The issue of waiver and reclusion on this ground is considered differently from the other ground of objections; it is suggested that where a party fails to seek annulment of an award on the ground of public policy, such a party should not be precluded from resisting the enforcement of that award. This is not conclusive, there a number of considerations that may apply to the denial of enforcement when the ground of public policy is raised. Some courts consider the findings of the arbitrators to determine the matter and refuse to entertain the defence de Novo. Public policy principally based on the national law of the enforcement court, which may render recourse to the courts of the arbitral seat inadequate.

Non-New York Convention enforcement

The New York Convention governs enforcement and recognition of arbitral awards within contracting states which covers a very large number of States in the world. Article VII of the Convention provides that if a party has the option of a more favourable alternative enforcement regime then the more advantageous treaty for enforcement should prevail. This is applicable to domestic laws too when there are no international laws available to the party seeking enforcement of the award. In some jurisdictions the New York Convention is incorporated into their domestic frameworks so that there is no difference of convention and non-convention awards.

A practical example is the UNCITRAL Model Law which applies little or no modalities in the incorporation of the New York Convention in the national legislations which could be very distinct from one jurisdiction to the other on the enforcement rules for Convention and Non -convention awards. Other instances of subjecting

Other examples of subjecting enforcement requirements prescribed outside the New York Convention include;

  • application of internationally recognised non-New York Convention grounds for refusal of enforcement,
  • disregard of the Convention by the courts of the contracting states, contrary to their international law obligations, and
  • enacting in national legislation grounds for refusal of enforcement inconsistent with the Convention.

Conclusion

International Arbitration Award are generally enforceable and recognized in all contracting States of the world. The enforcement of an arbitration award can be challenged by a party who has to prove the aforementioned grounds.

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  2. Recognition and Enforcement – UNCITRAL Arbitration | ICSID (worldbank.org)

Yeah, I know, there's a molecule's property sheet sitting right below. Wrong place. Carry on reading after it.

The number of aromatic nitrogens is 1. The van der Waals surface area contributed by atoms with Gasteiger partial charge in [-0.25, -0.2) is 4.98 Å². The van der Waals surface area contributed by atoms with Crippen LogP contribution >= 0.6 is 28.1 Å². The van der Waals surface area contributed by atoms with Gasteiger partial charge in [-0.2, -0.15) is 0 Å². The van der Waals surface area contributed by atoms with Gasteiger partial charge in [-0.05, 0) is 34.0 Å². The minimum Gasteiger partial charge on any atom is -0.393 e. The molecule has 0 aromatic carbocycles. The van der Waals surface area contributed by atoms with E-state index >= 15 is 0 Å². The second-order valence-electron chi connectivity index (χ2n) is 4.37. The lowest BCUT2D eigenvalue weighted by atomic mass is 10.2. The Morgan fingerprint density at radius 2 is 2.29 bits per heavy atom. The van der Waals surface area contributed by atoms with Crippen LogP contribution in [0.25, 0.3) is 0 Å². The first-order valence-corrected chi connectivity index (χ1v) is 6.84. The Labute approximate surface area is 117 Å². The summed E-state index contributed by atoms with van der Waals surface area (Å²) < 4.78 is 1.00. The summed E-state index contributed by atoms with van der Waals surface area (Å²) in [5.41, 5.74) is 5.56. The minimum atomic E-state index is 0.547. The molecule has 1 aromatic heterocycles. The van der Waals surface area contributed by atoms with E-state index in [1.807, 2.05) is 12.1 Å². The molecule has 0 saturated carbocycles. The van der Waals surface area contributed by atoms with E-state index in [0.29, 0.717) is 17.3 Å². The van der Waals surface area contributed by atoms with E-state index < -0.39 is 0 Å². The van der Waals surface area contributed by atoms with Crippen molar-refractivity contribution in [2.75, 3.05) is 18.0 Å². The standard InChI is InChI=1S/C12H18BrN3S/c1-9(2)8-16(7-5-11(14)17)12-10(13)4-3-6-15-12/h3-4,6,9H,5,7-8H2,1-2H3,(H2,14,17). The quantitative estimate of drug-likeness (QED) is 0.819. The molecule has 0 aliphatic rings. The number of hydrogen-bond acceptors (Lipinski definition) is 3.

3. United Nations Commission On International Trade Law |
  4. UNCITRAL Model Law on International Commercial Arbitration (1985), with amendments as adopted in 2006 | United Nations Commission On International Trade Law
  5. Enforcing international arbitral awards – International arbitration – …
  6. The Impact of Sanctions on International Arbitrations – Lexology
  7. United Nations Convention on the Recognition and Enforcement » New York Convention
  8. United Nations Convention on the Recognition and Enforcement » New York Convention
  9. Recognition and Enforcement – UNCITRAL Arbitration | ICSID (worldbank.org)
  10. Advantages to International Arbitration: Enforceability | Fitch Law Partners LLP (fitchlp.com)
  11. Grounds to Refuse Enforcement – Global Arbitration Review
  12. Grounds to Refuse Enforcement – Global Arbitration Review
  13. Grounds to Refuse Enforcement – Global Arbitration Review
  14. Grounds to Refuse Enforcement – Global Arbitration Review
  15. Grounds to Refuse Enforcement – Global Arbitration Review
  16. Grounds to Refuse Enforcement – Global Arbitration Review
  17. Grounds to Refuse Enforcement – Global Arbitration Review
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  19. Beware defaulting parties in arbitration proceedings | International Bar Association (ibanet.org)
  20. Grounds to Refuse Enforcement – Global Arbitration Review
  21. Beware defaulting parties in arbitration proceedings | International Bar Association (ibanet.org)
  22. Grounds to Refuse Enforcement – Global Arbitration Review
  23. Grounds to Refuse Enforcement – Global Arbitration Review

  24. https://globalarbitrationreview.com/guide/the-guide-challenging-and-enforcing-arbitration-awards/2nd-edition/article/grounds-refuse-enforcement

  25. https://globalarbitrationreview.com/guide/the-guide-challenging-and-enforcing-arbitration-awards/2nd-edition/article/grounds-refuse-enforcement

  26. https://globalarbitrationreview.com/guide/the-guide-challenging-and-enforcing-arbitration-awards/2nd-edition/article/grounds-refuse-enforcement

  27. https://globalarbitrationreview.com/guide/the-guide-challenging-and-enforcing-arbitration-awards/2nd-edition/article/grounds-refuse-enforcement

  28. https://globalarbitrationreview.com/guide/the-guide-challenging-and-enforcing-arbitration-awards/2nd-edition/article/grounds-refuse-enforcement

  29. https://globalarbitrationreview.com/guide/the-guide-challenging-and-enforcing-arbitration-awards/2nd-edition/article/grounds-refuse-enforcement

  30. https://globalarbitrationreview.com/guide/the-guide-challenging-and-enforcing-arbitration-awards/2nd-edition/article/grounds-refuse-enforcement

  31. https://globalarbitrationreview.com/guide/the-guide-challenging-and-enforcing-arbitration-awards/2nd-edition/article/grounds-refuse-enforcement

  32. https://globalarbitrationreview.com/guide/the-guide-challenging-and-enforcing-arbitration-awards/2nd-edition/article/grounds-refuse-enforcement